intrinsic

adjective
in·​trin·​sic | \ in-ˈtrin-zik How to pronounce intrinsic (audio) , -ˈtrin(t)-sik\

Definition of intrinsic

1a : belonging to the essential nature or constitution of a thing the intrinsic worth of a gem the intrinsic brightness of a star
b : being or relating to a semiconductor in which the concentration of charge carriers is characteristic of the material itself instead of the content of any impurities it contains
2a : originating or due to causes within a body, organ, or part an intrinsic metabolic disease
b : originating and included wholly within an organ or part intrinsic muscles — compare extrinsic sense 1b

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Examples of intrinsic in a Sentence

He is the ideal courtier. His nobility is intrinsic, and so he can drape himself in this purple cloak of tasteful modernity, make a cocktail of past and present, the cream of both. — Noah Charney, The Art Thief, 2007 Subatomic particles have an intrinsic orientation known as spin, which can point in one of two directions, conventionally called "up" and "down." — Abraham Loeb, Scientific American, November 2006 Yet despite the digital culture's endless celebrations of diversity … there is a certain mindless repetition intrinsic to the Internet, where ideas and software multiply a thousandfold with one click; where the lure of wider communication drives users toward an ultimate "interoperability" and, hence, toward an ultimate uniformity. — Julian Dibbell, Harper's, August 2001 the intrinsic value of a gem the intrinsic brightness of a star
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Recent Examples on the Web

There’s no intrinsic reason why this combination of documentary and fiction should be harmful or deceptive, any more than interventionist approaches to archival footage are intrinsically less valid than modest ones. Richard Brody, The New Yorker, "“Rolling Thunder Revue,” Reviewed: Martin Scorsese’s Slippery Chronicle of Bob Dylan in Concert," 14 June 2019 So did a flexible view of what baseball’s intrinsic qualities were. The Economist, "Baseball and exceptionalism," 8 June 2019 While all the materials have intrinsic qualities, any material can ride very well or very poorly, be very strong or very fragile, depending on how it is used. Popular Mechanics Editors, Popular Mechanics, "The Best Road Bikes for Every Cyclist," 8 May 2019 Teaching a client to understand why some Danish dressers have more intrinsic value and will look better in their house than something else that’s maybe new or not, that's our role. Joanna Saltz, House Beautiful, "Five Designers on How to Make Old Things New Again," 8 Feb. 2019 The films are minimal and not narrated, highlighting the ephemeral beauty of the draping process, as well as the open-ended nature intrinsic to those six yards of cloth. Meara Sharma, Vogue, "Why I Am Taking the Sari Back to the Street," 30 Apr. 2019 Someone who is not acclimated to sand will often feel sore in their feet and calves initially, as the small intrinsic muscles are stimulated. Amy Marturana, SELF, "5 Things to Know Before Working Out on the Beach," 6 Apr. 2019 Former employees have complained to me that this cycle tends to reward projects that can be completely quickly to juice the metric in question, impress the boss, and earn their bonus, whatever the intrinsic merits of the project in question. Casey Newton, The Verge, "A majority of Americans don’t think social networks are good for the world," 21 Nov. 2018 Timothy Verdon, who lectures on Renaissance art at Stanford University’s campus in Florence, said that intrinsic to the Renaissance was the rediscovery of the cultures of ancient Greece and Rome. John Hooper, WSJ, "Exhibits Mark 500 Years of Leonardo da Vinci, the Original Renaissance Man," 31 Oct. 2018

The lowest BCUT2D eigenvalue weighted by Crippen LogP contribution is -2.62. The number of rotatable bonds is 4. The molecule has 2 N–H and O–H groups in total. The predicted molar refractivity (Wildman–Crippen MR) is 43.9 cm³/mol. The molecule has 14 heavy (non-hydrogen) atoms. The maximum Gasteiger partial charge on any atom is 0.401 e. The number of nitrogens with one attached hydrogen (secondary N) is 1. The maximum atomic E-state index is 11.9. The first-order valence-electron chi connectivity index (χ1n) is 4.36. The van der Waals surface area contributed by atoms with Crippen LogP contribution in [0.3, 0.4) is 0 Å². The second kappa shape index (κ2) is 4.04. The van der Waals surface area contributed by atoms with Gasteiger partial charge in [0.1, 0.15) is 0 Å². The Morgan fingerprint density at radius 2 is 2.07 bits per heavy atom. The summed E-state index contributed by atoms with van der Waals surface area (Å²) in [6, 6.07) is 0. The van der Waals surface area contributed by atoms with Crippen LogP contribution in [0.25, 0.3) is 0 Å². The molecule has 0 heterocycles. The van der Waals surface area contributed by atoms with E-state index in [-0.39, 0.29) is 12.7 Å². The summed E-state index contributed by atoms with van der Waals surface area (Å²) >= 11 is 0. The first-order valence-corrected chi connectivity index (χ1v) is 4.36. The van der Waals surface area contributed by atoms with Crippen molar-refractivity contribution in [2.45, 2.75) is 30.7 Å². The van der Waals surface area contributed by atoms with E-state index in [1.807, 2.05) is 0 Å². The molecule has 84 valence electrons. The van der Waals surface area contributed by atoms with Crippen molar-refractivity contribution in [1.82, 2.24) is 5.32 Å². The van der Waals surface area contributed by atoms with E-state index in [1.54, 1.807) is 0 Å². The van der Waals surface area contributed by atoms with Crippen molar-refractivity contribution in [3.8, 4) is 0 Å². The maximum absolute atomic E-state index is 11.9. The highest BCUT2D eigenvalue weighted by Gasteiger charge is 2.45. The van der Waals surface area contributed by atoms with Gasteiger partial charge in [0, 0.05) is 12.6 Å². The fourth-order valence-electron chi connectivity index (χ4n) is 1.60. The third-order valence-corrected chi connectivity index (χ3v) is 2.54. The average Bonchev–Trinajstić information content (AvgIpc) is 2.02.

These example sentences are selected automatically from various online news sources to reflect current usage of the word 'intrinsic.' Views expressed in the examples do not represent the opinion of Merriam-Webster or its editors. Send us feedback.

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First Known Use of intrinsic

1635, in the meaning defined at sense 1a

History and Etymology for intrinsic

French intrinsèque internal, from Late Latin intrinsecus, from Latin, adverb, inwardly; akin to Latin intra within — more at intra-

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Statistics for intrinsic

Last Updated

18 Jun 2019

Look-up Popularity

Time Traveler for intrinsic

The first known use of intrinsic was in 1635

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More Definitions for intrinsic

intrinsic

adjective

English Language Learners Definition of intrinsic

: belonging to the essential nature of a thing : occurring as a natural part of something

intrinsic

adjective
in·​trin·​sic | \ in-ˈtrin-zik How to pronounce intrinsic (audio) , -ˈtrin(t)-sik How to pronounce intrinsic (audio) \

Medical Definition of intrinsic

1 : originating or due to causes or factors within a body, organ, or part intrinsic asthma
2 : originating and included wholly within an organ or part used especially of certain muscles the cricothyroid is an intrinsic muscle of the larynx — compare extrinsic sense 2

intrinsic

adjective
in·​trin·​sic | \ in-ˈtrin-zik, -sik How to pronounce intrinsic (audio) \

Legal Definition of intrinsic

: belonging to the essential nature or constitution of a thing

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Comments on intrinsic

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